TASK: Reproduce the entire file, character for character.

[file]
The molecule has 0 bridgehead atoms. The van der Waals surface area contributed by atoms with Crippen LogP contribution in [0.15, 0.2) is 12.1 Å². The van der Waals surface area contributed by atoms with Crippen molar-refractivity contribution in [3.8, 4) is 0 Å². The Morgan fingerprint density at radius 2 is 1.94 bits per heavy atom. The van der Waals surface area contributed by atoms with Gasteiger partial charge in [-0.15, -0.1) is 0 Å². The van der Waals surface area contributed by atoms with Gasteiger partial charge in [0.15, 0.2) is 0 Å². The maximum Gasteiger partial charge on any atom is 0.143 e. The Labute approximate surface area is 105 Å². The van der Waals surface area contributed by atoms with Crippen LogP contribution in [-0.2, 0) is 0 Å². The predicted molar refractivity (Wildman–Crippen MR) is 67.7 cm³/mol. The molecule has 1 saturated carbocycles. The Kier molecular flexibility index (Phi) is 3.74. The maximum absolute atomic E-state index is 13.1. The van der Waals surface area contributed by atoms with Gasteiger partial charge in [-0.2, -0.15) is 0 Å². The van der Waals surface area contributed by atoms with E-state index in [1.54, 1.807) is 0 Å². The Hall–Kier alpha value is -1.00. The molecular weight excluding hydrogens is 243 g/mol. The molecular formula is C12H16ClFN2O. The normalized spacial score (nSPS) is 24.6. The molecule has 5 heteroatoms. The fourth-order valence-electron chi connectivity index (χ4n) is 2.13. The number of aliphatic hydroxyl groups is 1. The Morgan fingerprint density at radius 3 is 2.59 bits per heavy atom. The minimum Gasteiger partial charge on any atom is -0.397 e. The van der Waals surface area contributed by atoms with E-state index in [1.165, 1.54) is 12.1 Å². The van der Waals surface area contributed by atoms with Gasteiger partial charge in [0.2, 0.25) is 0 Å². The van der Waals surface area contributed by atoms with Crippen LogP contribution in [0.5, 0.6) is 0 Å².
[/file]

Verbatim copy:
The molecule has 0 bridgehead atoms. The van der Waals surface area contributed by atoms with Crippen LogP contribution in [0.15, 0.2) is 12.1 Å². The van der Waals surface area contributed by atoms with Crippen molar-refractivity contribution in [3.8, 4) is 0 Å². The Morgan fingerprint density at radius 2 is 1.94 bits per heavy atom. The van der Waals surface area contributed by atoms with Gasteiger partial charge in [-0.15, -0.1) is 0 Å². The van der Waals surface area contributed by atoms with Gasteiger partial charge in [0.15, 0.2) is 0 Å². The maximum Gasteiger partial charge on any atom is 0.143 e. The Labute approximate surface area is 105 Å². The van der Waals surface area contributed by atoms with Crippen LogP contribution in [-0.2, 0) is 0 Å². The predicted molar refractivity (Wildman–Crippen MR) is 67.7 cm³/mol. The molecule has 1 saturated carbocycles. The Kier molecular flexibility index (Phi) is 3.74. The maximum absolute atomic E-state index is 13.1. The van der Waals surface area contributed by atoms with Gasteiger partial charge in [-0.2, -0.15) is 0 Å². The van der Waals surface area contributed by atoms with E-state index in [1.54, 1.807) is 0 Å². The Hall–Kier alpha value is -1.00. The molecular weight excluding hydrogens is 243 g/mol. The molecular formula is C12H16ClFN2O. The normalized spacial score (nSPS) is 24.6. The molecule has 5 heteroatoms. The fourth-order valence-electron chi connectivity index (χ4n) is 2.13. The number of aliphatic hydroxyl groups is 1. The Morgan fingerprint density at radius 3 is 2.59 bits per heavy atom. The minimum Gasteiger partial charge on any atom is -0.397 e. The van der Waals surface area contributed by atoms with E-state index in [1.165, 1.54) is 12.1 Å². The van der Waals surface area contributed by atoms with Gasteiger partial charge in [0.2, 0.25) is 0 Å². The van der Waals surface area contributed by atoms with Crippen LogP contribution in [0.5, 0.6) is 0 Å².